Carboranylphosphinic Acids: A New Ligand

Carboranylphosphinic Acids: A New Ligand

Author: David Smith

Organophosphorus compounds, such as phosphines, phosphine oxides, phosphinates, and phosphonates, have long been established as an important class of ligands for catalysis and have also found usage in herbicides and medicines.

Clara Viñas and colleagues, Institut de Ciència de Materials de Barcelona (ICMAB-CSIC), Bellaterra, Spain, have discovered a new class of phosphorus ligand, in which the carbon linked to phosphorus is not an organic group but belongs to an inorganic boron cluster; a carborane. Carboranes are known to exhibit unusual properties, including low nucleophilicity and toxicity and high chemical and thermal stability.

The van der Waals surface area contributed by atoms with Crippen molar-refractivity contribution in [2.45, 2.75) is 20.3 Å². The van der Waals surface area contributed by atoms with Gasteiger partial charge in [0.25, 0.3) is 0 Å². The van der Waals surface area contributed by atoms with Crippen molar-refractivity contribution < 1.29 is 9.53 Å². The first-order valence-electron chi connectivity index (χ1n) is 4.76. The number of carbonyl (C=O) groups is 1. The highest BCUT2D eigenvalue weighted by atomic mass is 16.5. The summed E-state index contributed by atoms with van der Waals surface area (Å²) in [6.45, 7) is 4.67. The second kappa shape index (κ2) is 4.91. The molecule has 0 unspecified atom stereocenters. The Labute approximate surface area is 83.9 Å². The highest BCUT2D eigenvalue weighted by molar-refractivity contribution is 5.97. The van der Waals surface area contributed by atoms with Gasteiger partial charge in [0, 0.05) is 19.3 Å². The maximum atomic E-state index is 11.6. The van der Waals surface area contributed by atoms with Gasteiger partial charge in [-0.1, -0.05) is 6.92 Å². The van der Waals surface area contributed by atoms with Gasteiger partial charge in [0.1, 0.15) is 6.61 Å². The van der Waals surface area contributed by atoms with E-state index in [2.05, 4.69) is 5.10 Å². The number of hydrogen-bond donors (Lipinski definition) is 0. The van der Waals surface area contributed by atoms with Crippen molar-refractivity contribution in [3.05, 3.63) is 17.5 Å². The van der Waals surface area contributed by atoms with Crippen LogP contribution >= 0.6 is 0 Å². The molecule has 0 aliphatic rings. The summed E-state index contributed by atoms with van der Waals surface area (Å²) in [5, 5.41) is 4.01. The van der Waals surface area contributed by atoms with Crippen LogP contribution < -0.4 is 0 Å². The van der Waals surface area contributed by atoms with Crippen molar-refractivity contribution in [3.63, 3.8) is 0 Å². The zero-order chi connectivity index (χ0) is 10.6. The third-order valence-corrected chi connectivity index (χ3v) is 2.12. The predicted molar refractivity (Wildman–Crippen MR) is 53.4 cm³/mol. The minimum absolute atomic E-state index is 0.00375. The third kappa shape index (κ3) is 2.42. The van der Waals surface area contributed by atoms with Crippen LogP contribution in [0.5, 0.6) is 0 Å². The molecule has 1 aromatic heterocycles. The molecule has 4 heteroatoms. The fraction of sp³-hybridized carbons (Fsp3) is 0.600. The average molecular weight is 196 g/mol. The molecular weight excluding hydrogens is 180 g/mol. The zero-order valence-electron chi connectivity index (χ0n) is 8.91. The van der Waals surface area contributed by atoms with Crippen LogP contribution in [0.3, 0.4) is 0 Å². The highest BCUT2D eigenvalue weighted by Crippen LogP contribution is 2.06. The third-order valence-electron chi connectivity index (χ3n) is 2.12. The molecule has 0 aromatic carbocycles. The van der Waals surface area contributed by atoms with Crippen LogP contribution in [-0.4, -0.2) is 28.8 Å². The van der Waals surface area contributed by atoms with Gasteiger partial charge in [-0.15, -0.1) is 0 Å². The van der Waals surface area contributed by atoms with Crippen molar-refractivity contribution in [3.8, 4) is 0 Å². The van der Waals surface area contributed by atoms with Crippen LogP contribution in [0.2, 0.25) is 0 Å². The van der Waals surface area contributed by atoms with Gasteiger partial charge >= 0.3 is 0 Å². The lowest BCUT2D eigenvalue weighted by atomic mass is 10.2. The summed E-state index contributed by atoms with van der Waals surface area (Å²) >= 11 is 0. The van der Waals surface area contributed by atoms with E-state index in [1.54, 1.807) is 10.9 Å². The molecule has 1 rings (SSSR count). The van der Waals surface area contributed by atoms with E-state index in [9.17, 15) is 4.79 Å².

The team synthesized several of these carboranylphosphinic acids (example pictured), which exhibit high stability against powerful oxidizing agents, owing to the electron-withdrawing nature of the cluster cage. The carborane also influences the pK of the phosphinate, which is significantly more negative than for the phenyl-substituted analogue. Furthermore, the space-filling properties of the carboranyl groups are expected to induce unusual geometric behavior and physicochemical properties in metal complexes, making them an attractive candidate for application in medicine or materials science.


This article is soon to feature in Chemistry ‒ A European Journal‘s up-coming “Women in Chemistry” special issue.


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